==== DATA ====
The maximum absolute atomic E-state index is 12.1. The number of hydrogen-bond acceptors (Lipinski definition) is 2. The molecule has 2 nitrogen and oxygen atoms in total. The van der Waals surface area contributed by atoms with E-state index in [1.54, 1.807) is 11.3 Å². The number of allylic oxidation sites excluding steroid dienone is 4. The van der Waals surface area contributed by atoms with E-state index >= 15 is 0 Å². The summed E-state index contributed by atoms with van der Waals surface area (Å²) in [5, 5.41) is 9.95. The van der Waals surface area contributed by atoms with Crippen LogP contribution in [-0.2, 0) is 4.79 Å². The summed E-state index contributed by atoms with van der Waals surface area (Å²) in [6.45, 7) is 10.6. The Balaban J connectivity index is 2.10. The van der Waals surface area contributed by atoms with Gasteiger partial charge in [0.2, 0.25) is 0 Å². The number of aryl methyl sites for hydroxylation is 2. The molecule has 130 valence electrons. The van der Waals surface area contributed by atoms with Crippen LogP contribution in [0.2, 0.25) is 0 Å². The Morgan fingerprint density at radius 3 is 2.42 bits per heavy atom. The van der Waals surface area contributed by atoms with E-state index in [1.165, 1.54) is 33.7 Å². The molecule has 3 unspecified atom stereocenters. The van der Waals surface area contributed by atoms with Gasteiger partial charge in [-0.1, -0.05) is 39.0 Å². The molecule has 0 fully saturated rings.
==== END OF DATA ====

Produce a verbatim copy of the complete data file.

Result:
The maximum absolute atomic E-state index is 12.1. The number of hydrogen-bond acceptors (Lipinski definition) is 2. The molecule has 2 nitrogen and oxygen atoms in total. The van der Waals surface area contributed by atoms with E-state index in [1.54, 1.807) is 11.3 Å². The number of allylic oxidation sites excluding steroid dienone is 4. The van der Waals surface area contributed by atoms with E-state index >= 15 is 0 Å². The summed E-state index contributed by atoms with van der Waals surface area (Å²) in [5, 5.41) is 9.95. The van der Waals surface area contributed by atoms with Crippen LogP contribution in [-0.2, 0) is 4.79 Å². The summed E-state index contributed by atoms with van der Waals surface area (Å²) in [6.45, 7) is 10.6. The Balaban J connectivity index is 2.10. The van der Waals surface area contributed by atoms with Gasteiger partial charge in [0.2, 0.25) is 0 Å². The number of aryl methyl sites for hydroxylation is 2. The molecule has 130 valence electrons. The van der Waals surface area contributed by atoms with Crippen LogP contribution in [0.2, 0.25) is 0 Å². The Morgan fingerprint density at radius 3 is 2.42 bits per heavy atom. The van der Waals surface area contributed by atoms with E-state index in [1.165, 1.54) is 33.7 Å². The molecule has 3 unspecified atom stereocenters. The van der Waals surface area contributed by atoms with Gasteiger partial charge in [-0.1, -0.05) is 39.0 Å². The molecule has 0 fully saturated rings.